Russ Wilson
El Cerrito

Subject Index

Mystery duck in Moraga
Mon, 3 Feb 2003 17:22:20 -0800
From: Ray Witbeck

Dear Birders,

This is my first time posting an inquiry - so go easy on me.

For the past two days I have noticed a single female duck in the ponds at Moraga Country Club which at first glance appears to be a Ring-necked Duck. I think it most likely is a Ring-necked Duck but it shares some peculiar features with a female Tufted Duck, namely, no eye-ring whatsoever and a completely uniform dark brown head. As there are other Ring-necked Ducks on the pond - both male and female - it is easy to compare. It also has no noticeable white vertical "spur" as Sibley calls it between the breast and the wing - not even faint or pale. As the bird is at extremely close range, I think we got a good look.

The pattern of the wings to the sides along the back matches the Ring-necked better than the Tufted as Sibley draws it. The bird also does have quite noticeable white feathers at the base of the bill and are clearly delineated from the rest of the face. Most tell-tale is no "tuft" no matter how hard we tried to see one.

The bird was swimming and diving with the Mallards (who were following the bird and dabbling) and not with the other Ring-necked Ducks.

I am sure that there is someone who can shed some light on this mystery. As the bird has been there the past two days perhaps someone else can get a good look at it. Of course, we felt that if we had to decide, it would be a Ring-necked, but we can always keep our hopes up! (e.g. Sibley does mention and shows a hybrid Scaup X Tufted Duck)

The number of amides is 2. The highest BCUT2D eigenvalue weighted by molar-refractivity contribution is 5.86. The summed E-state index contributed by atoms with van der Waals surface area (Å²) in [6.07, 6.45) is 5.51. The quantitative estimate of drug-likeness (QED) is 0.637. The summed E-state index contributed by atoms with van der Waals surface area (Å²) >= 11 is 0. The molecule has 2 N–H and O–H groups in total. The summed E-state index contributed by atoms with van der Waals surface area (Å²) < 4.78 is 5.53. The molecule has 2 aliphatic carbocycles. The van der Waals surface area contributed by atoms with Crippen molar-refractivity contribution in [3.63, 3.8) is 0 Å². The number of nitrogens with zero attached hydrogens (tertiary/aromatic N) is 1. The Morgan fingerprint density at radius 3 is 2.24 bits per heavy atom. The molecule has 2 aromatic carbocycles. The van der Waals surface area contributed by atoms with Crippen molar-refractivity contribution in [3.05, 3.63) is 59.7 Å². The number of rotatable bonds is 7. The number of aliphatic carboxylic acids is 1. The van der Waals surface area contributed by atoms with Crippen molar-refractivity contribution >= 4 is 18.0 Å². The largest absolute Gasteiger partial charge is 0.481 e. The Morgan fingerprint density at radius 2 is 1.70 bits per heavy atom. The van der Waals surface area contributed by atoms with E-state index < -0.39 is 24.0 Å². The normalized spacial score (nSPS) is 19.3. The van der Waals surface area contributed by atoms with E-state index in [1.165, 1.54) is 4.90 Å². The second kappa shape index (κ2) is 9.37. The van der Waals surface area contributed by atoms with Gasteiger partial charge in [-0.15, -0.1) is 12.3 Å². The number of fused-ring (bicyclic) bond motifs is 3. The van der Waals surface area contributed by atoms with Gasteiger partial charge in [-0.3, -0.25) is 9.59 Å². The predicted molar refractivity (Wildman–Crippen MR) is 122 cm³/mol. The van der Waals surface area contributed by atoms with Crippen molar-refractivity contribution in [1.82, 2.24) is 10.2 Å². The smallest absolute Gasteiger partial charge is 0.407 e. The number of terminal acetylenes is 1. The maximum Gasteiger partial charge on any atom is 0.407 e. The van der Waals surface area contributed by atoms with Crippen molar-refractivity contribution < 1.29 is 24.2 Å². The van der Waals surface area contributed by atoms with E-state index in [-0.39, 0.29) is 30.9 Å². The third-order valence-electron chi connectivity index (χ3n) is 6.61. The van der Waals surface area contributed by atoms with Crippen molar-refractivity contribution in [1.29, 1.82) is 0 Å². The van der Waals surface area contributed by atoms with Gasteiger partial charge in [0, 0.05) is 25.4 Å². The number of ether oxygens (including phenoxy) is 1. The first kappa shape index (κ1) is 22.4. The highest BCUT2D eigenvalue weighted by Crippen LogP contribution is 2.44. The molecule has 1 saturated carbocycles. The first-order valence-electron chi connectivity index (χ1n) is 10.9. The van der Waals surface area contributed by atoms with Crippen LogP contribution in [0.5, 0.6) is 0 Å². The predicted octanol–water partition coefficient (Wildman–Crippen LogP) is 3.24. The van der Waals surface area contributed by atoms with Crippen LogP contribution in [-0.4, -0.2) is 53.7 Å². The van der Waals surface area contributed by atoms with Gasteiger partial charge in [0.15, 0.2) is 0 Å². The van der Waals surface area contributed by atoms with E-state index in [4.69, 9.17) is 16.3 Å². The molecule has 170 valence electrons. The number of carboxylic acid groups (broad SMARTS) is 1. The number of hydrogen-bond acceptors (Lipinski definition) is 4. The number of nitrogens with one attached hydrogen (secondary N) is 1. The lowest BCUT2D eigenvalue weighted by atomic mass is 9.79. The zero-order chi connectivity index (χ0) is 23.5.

Other birds seen on the pond included Bufflehead, 1 female Hooded Merganser (saw 3 males yesterday!), Mallards, American Coot, and a Green Heron trying to blend in with the reeds.

Thanks in advance for your help!

Ray Witbeck
Orinda, CA

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Greater White-fronted Geese and Barrow's Goldeneyes
Tue, 04 Feb 2003 04:42:17 +0000
From: Bob Power

Hello all:

What a gorgeous day! I was able to bird around Hayward Regional Shoreline today where there were 6 Greater White-fronted Geese. Three were in the raised field southwest of the parking lot, and 3 were in the raised field northwest of the parking lot [presumably the lot at the end of W Winton Ave]. There certainly is the possibility that the first three moved, but they all seemed pretty sedentary.

At one point I estimated 1,000 Marbled Godwits on the wing. I don't think I spooked them, but couldn't find a Peregrine Falcon or other culprit.

I also had the chance to swing by Lake Merritt's Channel Park in Oakland, between 10th St and 12th St just north of 2nd Ave and just west of the main lake. I went to look for the Barrow's Goldeneye reported there and found 13 male and 2 female Barrow's along with many male and female Common Goldeneyes. They seem to be attracted to whatever it is the outlet flow is doing to the channel there.

Good Birding,
Bob Power
Oakland, Alameda County, CA.